June 6, 2018
from the United States District Court for the Central
District of Illinois. No. 17-10015-001 - James E. Shadid,
Wood, Chief Judge, and Kanne and Scudder, Circuit Judges.
judges ordinarily "group" counts of conviction when
they involve "substantially the same harm."
U.S.S.G. § 3D1.2. In United States v. Sinclair,
770 F.3d 1148 (7th Cir. 2014), we ruled that when facing a
particular combination of counts-the same combination in this
case-a judge may not group them. Aaron Lamon pleaded
guilty to three counts: (1) possessing cocaine with intent to
distribute, 21 U.S.C. § 841(a)(1); (2) possessing a
firearm in furtherance of that crime, 18 U.S.C. §
924(c)(1)(A); and (3) possessing a firearm as a felon,
id. § 922(g)(1). Following Sinclair,
at sentencing the judge did not group Lamon's first and
third counts-his drug-trafficking conviction and
felon-in-possession conviction. Because Lamon has not
provided any valid basis for overturning Sinclair,
we affirm the judgment.
and at sentencing, the parties debated whether the district
court should group Lamon's drug and felon-in-pos-session
offenses under Section 3D1.2(c) of the Sentencing Guidelines.
That section states that two counts should be grouped
"[w]hen one of the counts embodies conduct that is
treated as a specific offense characteristic in, or other
adjustment to, the guideline applicable to another of the
counts." U.S.S.G. § 3D1.2(c).
parties disagreed over the continuing vitality of
Sinclair. In Sinclair, we concluded that a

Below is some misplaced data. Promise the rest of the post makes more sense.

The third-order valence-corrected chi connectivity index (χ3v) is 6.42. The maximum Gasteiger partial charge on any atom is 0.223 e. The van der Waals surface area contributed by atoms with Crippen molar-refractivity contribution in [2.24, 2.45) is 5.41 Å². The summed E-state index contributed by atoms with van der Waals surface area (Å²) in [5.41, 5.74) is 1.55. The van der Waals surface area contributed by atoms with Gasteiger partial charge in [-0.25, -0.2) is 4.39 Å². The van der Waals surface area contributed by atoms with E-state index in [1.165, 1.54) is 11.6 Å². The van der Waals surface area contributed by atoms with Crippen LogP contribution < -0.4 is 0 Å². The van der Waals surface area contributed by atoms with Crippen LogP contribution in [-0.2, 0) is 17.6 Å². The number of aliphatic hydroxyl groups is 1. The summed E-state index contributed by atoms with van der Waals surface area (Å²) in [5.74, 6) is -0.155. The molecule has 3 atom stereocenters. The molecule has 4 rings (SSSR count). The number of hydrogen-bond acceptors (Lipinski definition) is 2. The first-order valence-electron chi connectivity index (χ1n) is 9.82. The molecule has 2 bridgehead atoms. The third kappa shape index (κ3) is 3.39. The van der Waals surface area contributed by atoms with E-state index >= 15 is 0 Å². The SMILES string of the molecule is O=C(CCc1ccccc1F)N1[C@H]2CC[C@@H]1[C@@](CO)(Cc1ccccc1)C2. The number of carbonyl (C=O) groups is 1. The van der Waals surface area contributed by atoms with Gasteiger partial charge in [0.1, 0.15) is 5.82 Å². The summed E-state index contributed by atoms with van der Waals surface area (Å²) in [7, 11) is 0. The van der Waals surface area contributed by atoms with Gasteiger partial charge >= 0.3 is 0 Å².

drug-trafficking count under § 841(a) and a
felon-in-possession count under § 922(g) cannot be
grouped when accompanied by a § 924(c) offense for using
a firearm to further a felony. 770 F.3d at 1157-58.
Sinclair observed that when a defendant is convicted
under § 924(c), the Guidelines direct courts
not to apply any offense- characteristic enhancement
for firearm possession to the drug count. Id. at
1158; see U.S.S.G. § 2K2.4, cmt. 4. The reason
is that the § 924(c) conviction itself enlarges the
sentence based on the defendant's use of a weapon to
further a felony by requiring a 60-month consecutive
mandatory minimum sentence. Sinclair, 770 F.3d at
1158. Thus, in these circumstances, the felon-in-possession
count has no impact on the guideline range for the underlying
drug count, thereby eliminating the rationale for grouping.
See U.S.S.G. § 3D1.2(c); Sinclair, 770
F.3d at 1158. Lamon responded that United States v.
Cherry, 855 F.3d 813 (7th Cir. 2017) implicitly
overruled Sinclair, so his § 841(a) and §
922(g) offenses must be grouped. The government insisted that
Sinclair remains good law.
district judge rejected Lamon's objection and did not
group the counts. The judge calculated guidelines ranges of
30 to 37 months for the § 841(a) and § 922(g)
counts, based on a total offense level of 17 and Lamon's
criminal history category of III. He sentenced Lamon to
below-guidelines concurrent terms of 24 months'
imprisonment on each of these counts, followed by the
statutory minimum consecutive term of five years for the
§ 924(c) count, resulting in a total sentence of 84
months' imprisonment. Had the judge grouped the §